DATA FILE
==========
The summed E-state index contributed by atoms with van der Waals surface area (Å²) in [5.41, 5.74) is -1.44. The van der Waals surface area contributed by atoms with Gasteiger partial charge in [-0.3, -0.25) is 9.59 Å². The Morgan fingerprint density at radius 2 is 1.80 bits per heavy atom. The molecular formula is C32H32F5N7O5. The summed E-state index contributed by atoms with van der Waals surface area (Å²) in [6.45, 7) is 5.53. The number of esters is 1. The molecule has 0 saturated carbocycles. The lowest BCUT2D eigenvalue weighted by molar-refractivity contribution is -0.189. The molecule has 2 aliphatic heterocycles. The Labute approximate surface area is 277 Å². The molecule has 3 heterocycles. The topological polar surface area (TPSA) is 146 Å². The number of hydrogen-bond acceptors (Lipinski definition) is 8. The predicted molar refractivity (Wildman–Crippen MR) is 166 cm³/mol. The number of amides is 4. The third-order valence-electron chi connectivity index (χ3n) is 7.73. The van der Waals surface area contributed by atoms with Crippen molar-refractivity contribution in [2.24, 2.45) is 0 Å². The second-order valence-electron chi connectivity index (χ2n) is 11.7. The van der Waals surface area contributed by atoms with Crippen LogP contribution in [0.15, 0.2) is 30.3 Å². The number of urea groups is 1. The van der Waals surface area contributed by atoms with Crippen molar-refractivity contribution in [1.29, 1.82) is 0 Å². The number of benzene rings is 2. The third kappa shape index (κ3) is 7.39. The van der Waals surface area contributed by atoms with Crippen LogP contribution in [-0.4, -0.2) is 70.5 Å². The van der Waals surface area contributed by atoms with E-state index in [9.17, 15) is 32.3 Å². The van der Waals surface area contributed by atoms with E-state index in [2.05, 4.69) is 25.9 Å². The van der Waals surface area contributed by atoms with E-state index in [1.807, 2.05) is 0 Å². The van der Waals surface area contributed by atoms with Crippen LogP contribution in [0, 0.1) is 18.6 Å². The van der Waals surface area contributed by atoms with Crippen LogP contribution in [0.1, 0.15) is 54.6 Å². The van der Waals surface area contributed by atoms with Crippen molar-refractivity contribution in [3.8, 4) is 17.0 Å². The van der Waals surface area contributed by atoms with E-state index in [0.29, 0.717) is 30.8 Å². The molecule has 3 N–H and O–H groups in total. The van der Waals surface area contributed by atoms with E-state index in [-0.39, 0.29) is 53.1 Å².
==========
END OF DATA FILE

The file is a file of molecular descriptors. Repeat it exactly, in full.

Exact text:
The summed E-state index contributed by atoms with van der Waals surface area (Å²) in [5.41, 5.74) is -1.44. The van der Waals surface area contributed by atoms with Gasteiger partial charge in [-0.3, -0.25) is 9.59 Å². The Morgan fingerprint density at radius 2 is 1.80 bits per heavy atom. The molecular formula is C32H32F5N7O5. The summed E-state index contributed by atoms with van der Waals surface area (Å²) in [6.45, 7) is 5.53. The number of esters is 1. The molecule has 0 saturated carbocycles. The lowest BCUT2D eigenvalue weighted by molar-refractivity contribution is -0.189. The molecule has 2 aliphatic heterocycles. The Labute approximate surface area is 277 Å². The molecule has 3 heterocycles. The topological polar surface area (TPSA) is 146 Å². The number of hydrogen-bond acceptors (Lipinski definition) is 8. The predicted molar refractivity (Wildman–Crippen MR) is 166 cm³/mol. The number of amides is 4. The third-order valence-electron chi connectivity index (χ3n) is 7.73. The van der Waals surface area contributed by atoms with Crippen molar-refractivity contribution in [2.24, 2.45) is 0 Å². The second-order valence-electron chi connectivity index (χ2n) is 11.7. The van der Waals surface area contributed by atoms with Crippen LogP contribution in [0.15, 0.2) is 30.3 Å². The number of urea groups is 1. The van der Waals surface area contributed by atoms with Crippen molar-refractivity contribution in [1.29, 1.82) is 0 Å². The number of benzene rings is 2. The third kappa shape index (κ3) is 7.39. The van der Waals surface area contributed by atoms with Crippen LogP contribution in [-0.4, -0.2) is 70.5 Å². The van der Waals surface area contributed by atoms with E-state index in [9.17, 15) is 32.3 Å². The van der Waals surface area contributed by atoms with E-state index in [2.05, 4.69) is 25.9 Å². The van der Waals surface area contributed by atoms with E-state index in [1.807, 2.05) is 0 Å². The van der Waals surface area contributed by atoms with Crippen LogP contribution in [0, 0.1) is 18.6 Å². The van der Waals surface area contributed by atoms with Crippen LogP contribution in [0.1, 0.15) is 54.6 Å². The van der Waals surface area contributed by atoms with Crippen molar-refractivity contribution in [3.8, 4) is 17.0 Å². The van der Waals surface area contributed by atoms with E-state index in [0.29, 0.717) is 30.8 Å². The molecule has 3 N–H and O–H groups in total. The van der Waals surface area contributed by atoms with E-state index in [-0.39, 0.29) is 53.1 Å².